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Crosby leads Penguins past Wild, 4-2

by John Kreiser /
Sidney Crosby's return to the "State of Hockey" was a successful one as he assisted on three goals and netted the clincher in the Penguins' 4-2 victory over the Wild.
Sidney Crosby’s return to the “State of Hockey” showed fans in Minnesota just how much he’s grown since his days as a prep school star.

Crosby spent the 2002-03 season at prep powerhouse Shattuck-St. Mary's in Faribault, Minn., scoring 72 goals in 57 games as a 15-year-old – and learning firsthand about the passion Minnesotans have for hockey. In his first game in Minnesota since leaving for junior hockey and then the NHL, Crosby set up three goals and scored the clincher Tuesday night as the Pittsburgh Penguins beat the Minnesota Wild, 4-2.

Minnesota fans who wanted to see if No. 87 was as good as all the hype had to be impressed – and Crosby was happy to come back to the area where he had been a prep star.

“It’s fun to be able to come here and play,” Crosby said. “No matter how the night ended up, it’s just nice because I was here before, watching games and dreamed of one day playing in the NHL and playing here. It's really a bonus to come out of here with a win.”

Two of Crosby’s assists came on goals by Evgeni Malkin; the other on Petr Sykora’s tie-breaking goal at 10:05 of the third period, when Crosby’s perfect pass set up Sykora alone in the slot for a 15-foot wrist shot past Josh Harding to snap a 2-2 tie.

“Crosby’s line was on fire,” Penguins coach Michel Therrien said.
Therrien’s recent decision to play Malkin, a natural center, with Crosby has jump-started the Penguins offense. Malkin’s English still isn’t very good, but on the ice, he and Crosby seem to have no trouble communicating.

“I think he understands more,” Crosby said of Malkin’s English. “Hockey is a universal language, and he knows where to go. He’s making an effort to learn more.”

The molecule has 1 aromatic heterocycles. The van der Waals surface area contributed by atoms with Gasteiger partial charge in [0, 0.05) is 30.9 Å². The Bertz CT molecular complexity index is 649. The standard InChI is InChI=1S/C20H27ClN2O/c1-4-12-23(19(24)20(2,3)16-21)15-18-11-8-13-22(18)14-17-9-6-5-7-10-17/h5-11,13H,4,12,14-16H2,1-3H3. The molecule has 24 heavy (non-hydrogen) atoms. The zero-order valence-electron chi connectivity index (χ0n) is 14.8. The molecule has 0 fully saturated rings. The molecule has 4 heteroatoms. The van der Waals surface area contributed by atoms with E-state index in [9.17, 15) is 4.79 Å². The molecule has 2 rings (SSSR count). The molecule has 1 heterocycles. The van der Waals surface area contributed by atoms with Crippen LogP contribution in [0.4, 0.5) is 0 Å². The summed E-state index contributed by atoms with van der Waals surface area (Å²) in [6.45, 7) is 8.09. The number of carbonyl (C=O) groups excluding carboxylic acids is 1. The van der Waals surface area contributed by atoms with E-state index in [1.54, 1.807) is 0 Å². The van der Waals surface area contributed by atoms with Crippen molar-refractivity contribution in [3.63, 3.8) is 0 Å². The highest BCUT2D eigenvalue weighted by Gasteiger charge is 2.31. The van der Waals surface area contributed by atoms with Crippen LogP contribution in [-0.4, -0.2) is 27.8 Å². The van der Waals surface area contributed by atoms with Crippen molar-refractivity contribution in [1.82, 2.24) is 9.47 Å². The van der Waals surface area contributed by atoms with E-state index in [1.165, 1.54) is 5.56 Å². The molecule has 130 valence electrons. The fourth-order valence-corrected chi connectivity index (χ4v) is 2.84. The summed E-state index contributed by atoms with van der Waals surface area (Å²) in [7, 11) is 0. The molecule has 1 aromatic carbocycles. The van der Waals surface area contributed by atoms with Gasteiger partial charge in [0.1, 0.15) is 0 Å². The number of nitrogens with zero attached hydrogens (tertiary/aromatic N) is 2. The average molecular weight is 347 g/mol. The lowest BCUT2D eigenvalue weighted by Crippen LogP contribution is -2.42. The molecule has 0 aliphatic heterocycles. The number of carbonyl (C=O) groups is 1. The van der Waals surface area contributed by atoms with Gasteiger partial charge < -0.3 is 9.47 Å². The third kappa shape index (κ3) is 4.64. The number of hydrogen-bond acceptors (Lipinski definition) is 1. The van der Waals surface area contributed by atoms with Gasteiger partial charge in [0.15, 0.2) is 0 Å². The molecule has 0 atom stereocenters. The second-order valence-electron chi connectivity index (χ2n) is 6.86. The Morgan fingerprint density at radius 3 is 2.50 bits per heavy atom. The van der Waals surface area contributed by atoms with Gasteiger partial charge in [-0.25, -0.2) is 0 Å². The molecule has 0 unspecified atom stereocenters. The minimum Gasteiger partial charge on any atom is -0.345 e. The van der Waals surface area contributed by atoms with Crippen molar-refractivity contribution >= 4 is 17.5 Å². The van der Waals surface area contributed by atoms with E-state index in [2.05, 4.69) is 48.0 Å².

It was the eighth time in Crosby’s two-plus NHL seasons that he’s had a four-point game. He also extended his points streak to 10 games.

“We played all three periods,” Crosby said. “This is a tough team to play. We were patient, we waited for our chances and we capitalized on them.”

The Penguins, who came into the game off home losses to Toronto and Montreal, caught the Wild at the right time. Minnesota’s top two forwards, Marian Gaborik and Pavol Demitra, and starting goaltender Niklas Backstrom are all out with groin injuries.

“It’s a huge hole, there’s no question, but we have enough guys in here to get the job done,” Minnesota’s Brian Rolston said. “We were in the game tonight, all the way through it. We just need to be a little bit better.”

Crosby set up the game’s first goal at 3:30 of the second period when he carried the puck into the zone and had it trickle off his stick right to Malkin, who beat Harding with a wraparound.

“It seems like that's been our luck lately,” Harding said. “And the only way you can get through that is hard work. It obviously is very frustrating.”

Stephane Veilleux tied it at 6:14 by cashing in a rebound. But just 25 seconds later, Crosby camped out in front, and Ryan Malone's shot from the point glanced off his skate and onto Malkin's stick. Malkin scored into a wide-open net for a 2-1 lead.

Minnesota tied it again at 6:26 of the third period when Rolston rammed Mikko Koivu’s feed behind Dany Sabourin. But less than four minutes later, Crosby found Sykora for a power-play goal, then gave the Penguins some insurance when he scored on a breakaway at 14:29.

“He's a great leader and he is a great player,” said an impressed Minnesota coach Jacques Lemaire. “I don’t know him personally, but I’d love to have one on our club, if they make any more.”

The loss was a disappointment for the Wild, who have dropped four in a row – three losses and a shootout – after starting the season 7-0-1.

“It feels good when you can tie the game in the situation we were in there,” said Koivu. “We couldn’t keep it that way and that’s something we have to learn. Earlier in the season, we’d tie the game and win, but you can’t do that every night. That’s obvious.”

Material from wire services, team media and broadcast media were used in this report
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